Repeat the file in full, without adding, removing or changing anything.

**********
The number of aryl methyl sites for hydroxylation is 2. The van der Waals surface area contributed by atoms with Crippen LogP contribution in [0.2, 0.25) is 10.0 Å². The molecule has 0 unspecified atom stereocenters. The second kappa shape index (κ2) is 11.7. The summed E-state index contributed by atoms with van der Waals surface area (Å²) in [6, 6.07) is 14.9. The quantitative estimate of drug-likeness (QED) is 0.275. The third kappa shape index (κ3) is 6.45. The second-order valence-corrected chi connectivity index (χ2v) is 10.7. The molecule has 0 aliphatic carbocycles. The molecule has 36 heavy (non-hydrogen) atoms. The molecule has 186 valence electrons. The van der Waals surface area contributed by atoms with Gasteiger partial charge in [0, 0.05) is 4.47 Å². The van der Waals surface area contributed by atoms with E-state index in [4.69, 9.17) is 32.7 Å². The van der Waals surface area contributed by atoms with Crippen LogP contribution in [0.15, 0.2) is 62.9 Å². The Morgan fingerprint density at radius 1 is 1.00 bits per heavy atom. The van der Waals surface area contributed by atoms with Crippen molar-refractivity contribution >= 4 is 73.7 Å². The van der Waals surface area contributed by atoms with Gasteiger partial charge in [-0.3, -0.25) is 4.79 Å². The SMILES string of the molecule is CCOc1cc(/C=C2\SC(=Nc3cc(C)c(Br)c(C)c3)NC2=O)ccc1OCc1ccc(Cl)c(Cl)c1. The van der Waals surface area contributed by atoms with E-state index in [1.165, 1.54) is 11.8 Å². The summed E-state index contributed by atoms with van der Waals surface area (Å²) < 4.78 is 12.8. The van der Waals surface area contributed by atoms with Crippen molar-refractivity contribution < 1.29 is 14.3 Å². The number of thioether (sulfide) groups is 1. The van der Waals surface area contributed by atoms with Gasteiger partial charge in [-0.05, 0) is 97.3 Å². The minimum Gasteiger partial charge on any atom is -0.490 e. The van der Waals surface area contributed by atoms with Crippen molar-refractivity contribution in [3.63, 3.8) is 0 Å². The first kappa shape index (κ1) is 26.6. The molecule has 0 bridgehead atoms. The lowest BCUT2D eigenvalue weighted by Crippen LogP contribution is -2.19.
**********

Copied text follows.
The number of aryl methyl sites for hydroxylation is 2. The van der Waals surface area contributed by atoms with Crippen LogP contribution in [0.2, 0.25) is 10.0 Å². The molecule has 0 unspecified atom stereocenters. The second kappa shape index (κ2) is 11.7. The summed E-state index contributed by atoms with van der Waals surface area (Å²) in [6, 6.07) is 14.9. The quantitative estimate of drug-likeness (QED) is 0.275. The third kappa shape index (κ3) is 6.45. The second-order valence-corrected chi connectivity index (χ2v) is 10.7. The molecule has 0 aliphatic carbocycles. The molecule has 36 heavy (non-hydrogen) atoms. The molecule has 186 valence electrons. The van der Waals surface area contributed by atoms with Gasteiger partial charge in [0, 0.05) is 4.47 Å². The van der Waals surface area contributed by atoms with E-state index in [4.69, 9.17) is 32.7 Å². The van der Waals surface area contributed by atoms with Crippen LogP contribution in [0.15, 0.2) is 62.9 Å². The Morgan fingerprint density at radius 1 is 1.00 bits per heavy atom. The van der Waals surface area contributed by atoms with Crippen molar-refractivity contribution >= 4 is 73.7 Å². The van der Waals surface area contributed by atoms with Gasteiger partial charge in [-0.3, -0.25) is 4.79 Å². The SMILES string of the molecule is CCOc1cc(/C=C2\SC(=Nc3cc(C)c(Br)c(C)c3)NC2=O)ccc1OCc1ccc(Cl)c(Cl)c1. The van der Waals surface area contributed by atoms with E-state index in [1.165, 1.54) is 11.8 Å². The summed E-state index contributed by atoms with van der Waals surface area (Å²) < 4.78 is 12.8. The van der Waals surface area contributed by atoms with Crippen molar-refractivity contribution < 1.29 is 14.3 Å². The number of thioether (sulfide) groups is 1. The van der Waals surface area contributed by atoms with Gasteiger partial charge in [-0.05, 0) is 97.3 Å². The minimum Gasteiger partial charge on any atom is -0.490 e. The van der Waals surface area contributed by atoms with Crippen molar-refractivity contribution in [3.63, 3.8) is 0 Å². The first kappa shape index (κ1) is 26.6. The molecule has 0 bridgehead atoms. The lowest BCUT2D eigenvalue weighted by Crippen LogP contribution is -2.19.